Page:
A bisexual banker from Brisbane was just awarded $60,000 in a harassment case against his former employer.
A man being identified only as “Mike” was happily employed at the bank for four years until a new supervisor came on board in March 2018.
In their very first meeting, the supervisor allegedly sat Mike down and told him she could identify homosexuals just by looking at them.
“My first husband left me for a man,” she said. “I know all the signs. You can’t pull the wool over my eyes.”
Mike, who wasn’t out at work at the time, says he found the statement “threatening.”
He felt even more threatened when the supervisor allegedly told him she enjoyed firing people and described herself as so cold that she “had her period in cubes.”
As time went on, Mike claims the supervisor began pointing out all the other people in the office who she perceived to be gay and making homophobic remarks about them.
“Look at him just staring at his computer,” she said of one of his co-workers. “He is gay.”
She also described a branch manager as “camp as a row of tents.” And when another man came in for an interview one day, she allegedly told Mike, “He is gay, too”.
Mike’s attorney, Christiaan van Oeveren, calls the supervisor’s conduct appalling.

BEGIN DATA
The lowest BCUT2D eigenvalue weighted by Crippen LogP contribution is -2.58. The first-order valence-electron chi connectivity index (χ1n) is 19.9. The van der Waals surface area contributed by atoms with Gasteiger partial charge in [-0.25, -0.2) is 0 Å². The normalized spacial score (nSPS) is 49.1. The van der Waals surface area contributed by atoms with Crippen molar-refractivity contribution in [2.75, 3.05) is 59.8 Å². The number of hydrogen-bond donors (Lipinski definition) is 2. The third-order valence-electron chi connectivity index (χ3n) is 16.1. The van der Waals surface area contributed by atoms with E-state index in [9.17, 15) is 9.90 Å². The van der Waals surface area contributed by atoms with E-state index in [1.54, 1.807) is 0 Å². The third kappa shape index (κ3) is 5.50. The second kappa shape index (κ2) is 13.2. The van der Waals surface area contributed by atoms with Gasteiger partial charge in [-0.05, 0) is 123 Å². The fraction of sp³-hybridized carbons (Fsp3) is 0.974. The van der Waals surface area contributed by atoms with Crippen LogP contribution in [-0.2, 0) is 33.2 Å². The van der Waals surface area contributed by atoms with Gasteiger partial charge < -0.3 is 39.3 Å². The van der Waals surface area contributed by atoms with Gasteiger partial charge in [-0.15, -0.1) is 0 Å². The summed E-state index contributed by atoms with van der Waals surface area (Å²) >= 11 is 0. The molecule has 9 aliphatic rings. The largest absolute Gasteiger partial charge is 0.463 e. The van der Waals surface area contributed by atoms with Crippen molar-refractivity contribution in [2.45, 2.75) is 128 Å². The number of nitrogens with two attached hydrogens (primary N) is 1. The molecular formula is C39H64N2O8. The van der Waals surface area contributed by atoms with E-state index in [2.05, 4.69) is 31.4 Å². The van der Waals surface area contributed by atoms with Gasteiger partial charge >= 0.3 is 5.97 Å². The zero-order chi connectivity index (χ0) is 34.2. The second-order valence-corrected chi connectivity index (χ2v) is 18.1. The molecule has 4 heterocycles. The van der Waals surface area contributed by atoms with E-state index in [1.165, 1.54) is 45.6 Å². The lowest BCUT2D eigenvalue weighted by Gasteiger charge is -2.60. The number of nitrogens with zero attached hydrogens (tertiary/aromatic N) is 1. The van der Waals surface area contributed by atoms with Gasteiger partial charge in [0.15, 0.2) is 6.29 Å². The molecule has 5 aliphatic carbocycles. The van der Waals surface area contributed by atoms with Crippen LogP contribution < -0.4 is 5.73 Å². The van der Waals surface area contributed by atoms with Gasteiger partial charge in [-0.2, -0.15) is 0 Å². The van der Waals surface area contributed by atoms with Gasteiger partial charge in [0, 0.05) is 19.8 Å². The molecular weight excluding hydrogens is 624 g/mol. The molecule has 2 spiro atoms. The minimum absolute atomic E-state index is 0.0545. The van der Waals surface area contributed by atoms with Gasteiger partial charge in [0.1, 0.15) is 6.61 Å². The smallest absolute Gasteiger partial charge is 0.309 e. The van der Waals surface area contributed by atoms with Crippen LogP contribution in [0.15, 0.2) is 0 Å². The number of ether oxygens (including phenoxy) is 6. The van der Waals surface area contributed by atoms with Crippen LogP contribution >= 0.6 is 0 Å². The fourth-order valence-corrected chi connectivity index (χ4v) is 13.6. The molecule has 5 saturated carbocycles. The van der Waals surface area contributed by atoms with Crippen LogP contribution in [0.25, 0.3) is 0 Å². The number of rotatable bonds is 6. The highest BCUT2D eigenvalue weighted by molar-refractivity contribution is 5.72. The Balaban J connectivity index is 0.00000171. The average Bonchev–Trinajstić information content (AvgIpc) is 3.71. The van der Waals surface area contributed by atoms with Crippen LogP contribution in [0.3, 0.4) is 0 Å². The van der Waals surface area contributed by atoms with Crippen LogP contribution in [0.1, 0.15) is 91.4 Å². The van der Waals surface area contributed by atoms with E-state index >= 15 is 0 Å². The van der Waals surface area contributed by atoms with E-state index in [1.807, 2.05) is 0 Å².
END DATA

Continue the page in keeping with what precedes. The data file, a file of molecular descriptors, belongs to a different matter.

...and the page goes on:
“Comments like that are offensive and ignorant,” van Oeveren says. “They also intimidate people who are actually gay, because of the implication they will suffer discrimination for their sexuality.”
As the months progressed, the supervisor’s treatment of Mike only worsened. In addition to demanding he work after office hours, she blamed him for getting into a car accident and wouldn’t give him time off to go to a doctor’s appointment.
According to Mike’s attorney, the treatment resulted in him being diagnosed with anxiety and depression, PTSD, social phobia, and panic disorder.
Eventually, he filed a complaint with the Industrial Relations Commission. Rather than battle it out in court, the bank agreed to pay Mike $60,000 plus an additional $1,500 to help cover the expense of him finding a new job.
“This employer learned the hard way that it is responsible for the behavior of its employees,” van Oeveren says, “so it was responsible for the awful and unlawful bullying and harassment of the supervisor, and it paid a hefty price.”
h/t: Q News